The following has some spoilers for the movie Dunkirk. Please bear that in mind before reading on.
World War Two movies are a dime a dozen. Plenty of filmmakers and audiences like re-living that period of 20th century history when people were united against an unambiguous threat. While there were many acts of heroism and intrigue that happened during that time, it was also deeply traumatizing for many of the soldiers on the ground.
A lot of fiction produced about World War Two tends to glorify it in some way, and people like bragging about how eighteen-year-olds in the 1940s were facing life and death and that kids of our generation have it too easy. That latter part bothers me a lot. I mean, character building should not be the result of trauma or watching the people around you die. I’m writing this from the perspective of someone whose family served in both World Wars, and I’ll tell you for free that nothing I’ve heard over the years has ever made me want to enlist.
It seems Christopher Nolan has a similar bone to pick with that mindset, as seen in his World War Two film Dunkirk. Taking place during three different times and places that slowly intersect as the film goes on, the story focuses on the rescuing of British and French soldiers stranded on the beaches of – you guessed it – Dunkirk. Our focal characters are, in order, a lone soldier named Tommy stuck at Dunkirk, three civilians in a rescue boat on their way to the battlefield, and a Spitfire pilot engaging in dogfights with Nazi planes.
Now, Dunkirk is not the best World War Two film in that it gets a little too patriotic for my liking. It’s worth noting, for example, that the Germans are absent from Dunkirk, depicted only as faceless foes popping shots at our heroes from unseen locations, or firing at them from U-boats or planes. It’s a controversial decision because it deeply dehumanizes the Germans and makes them more of a phantom threat characterized only by their weaponry.
That said, it is a creative decision that ties well into the themes of the film. After all, you’re not always going to be clashing bayonets with your foes or engaging in fancy gunplay. Dunkirk understands that, and utilizes cinematography rife with tight close-ups and wide shots that not only show a deep loneliness and desolation, but also a sheer creeping panic on our protagonists’ faces. For me, the scene that conveys this well, which you can see in the trailers for Dunkirk, is when one shell-shocked soldier strips off his gear and walks directly into the ocean. Watching the whole scene play out directly conveys the helplessness of their situation, especially since this takes place after two of the Allied troops’ rescue vessels were bombed to shit.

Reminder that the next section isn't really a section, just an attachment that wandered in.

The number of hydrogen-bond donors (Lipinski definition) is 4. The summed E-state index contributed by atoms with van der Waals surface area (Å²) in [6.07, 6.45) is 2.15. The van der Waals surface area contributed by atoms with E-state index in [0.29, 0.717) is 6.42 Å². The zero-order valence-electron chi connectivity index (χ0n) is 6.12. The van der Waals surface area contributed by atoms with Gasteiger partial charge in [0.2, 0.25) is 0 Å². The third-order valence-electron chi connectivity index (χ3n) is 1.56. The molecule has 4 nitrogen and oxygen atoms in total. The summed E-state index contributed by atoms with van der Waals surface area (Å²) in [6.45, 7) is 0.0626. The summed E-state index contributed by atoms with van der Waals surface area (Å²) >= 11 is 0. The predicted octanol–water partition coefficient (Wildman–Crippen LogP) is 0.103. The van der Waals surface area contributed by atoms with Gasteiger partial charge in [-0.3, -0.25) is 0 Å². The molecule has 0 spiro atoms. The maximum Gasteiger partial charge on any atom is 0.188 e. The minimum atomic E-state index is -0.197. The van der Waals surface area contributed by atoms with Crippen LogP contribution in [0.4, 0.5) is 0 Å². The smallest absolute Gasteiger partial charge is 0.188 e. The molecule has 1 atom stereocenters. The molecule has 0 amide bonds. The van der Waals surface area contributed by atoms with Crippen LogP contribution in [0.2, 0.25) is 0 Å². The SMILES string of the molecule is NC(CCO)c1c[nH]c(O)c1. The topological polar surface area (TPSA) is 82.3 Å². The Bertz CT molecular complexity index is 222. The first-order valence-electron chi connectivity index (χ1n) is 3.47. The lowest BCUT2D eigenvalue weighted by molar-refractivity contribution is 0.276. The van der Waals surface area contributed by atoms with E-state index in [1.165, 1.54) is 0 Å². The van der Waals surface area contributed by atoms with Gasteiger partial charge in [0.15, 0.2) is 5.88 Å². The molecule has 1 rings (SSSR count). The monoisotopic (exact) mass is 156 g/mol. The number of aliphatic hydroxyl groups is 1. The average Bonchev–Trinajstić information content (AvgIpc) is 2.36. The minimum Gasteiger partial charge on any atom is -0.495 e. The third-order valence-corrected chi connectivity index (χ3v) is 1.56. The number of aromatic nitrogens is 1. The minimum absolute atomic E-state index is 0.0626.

Another scene that’s a personal favourite of mine is right at the beginning, when British private Tommy is exploring the abandoned town of Dunkirk shortly before the platoon of soldiers he’s travelling with are all gunned down by the Germans. There’s a lot of tension in this scene as the camera follows Tommy during frantic his escape, comrades dropping at the hands of assassins we don’t see. In cases like this, not showing the Germans shouting at each other or cackling as they opened fire on our hero and his mates is incredibly effective, and closer to what people tend to experience in a war zone.
There’s more to draw from, but I feel like this sense of anxiety and claustrophobia is where Dunkirk shines. When we see the Spitfire pilots – Farrier and Collins – trapped in their planes as they do their rounds, we see their journey from their perspective. We never leave their seats. Like them, we’re forced to watch the carnage unfold across the sea they’re patrolling. When the beach is attacked and Tommy takes cover as the film’s first bombing run draws closer and closer to him (and the viewer), we feel that tension and defenselessness, that sense of dread as his allies slowly vanish under clouds of sand and debris. All the while, the orchestral soundtrack is set to this oppressive metronome that seems to get louder and louder during the more intense moments.
In doing this, Dunkirk demonstrates that war is agonizing and disorienting. There’s no glory to be had in being shot at on a beach by some asshole in a plane, and chances are the most likable people you meet and support you the most are those that also end up dead. You don’t know who’s shooting at you, or when people will start shooting at you, or when their assaults will let up. You don’t know where a safe place is. And in the end, if and when you make it home, you just end up wondering why the hell you left to fight in the first place.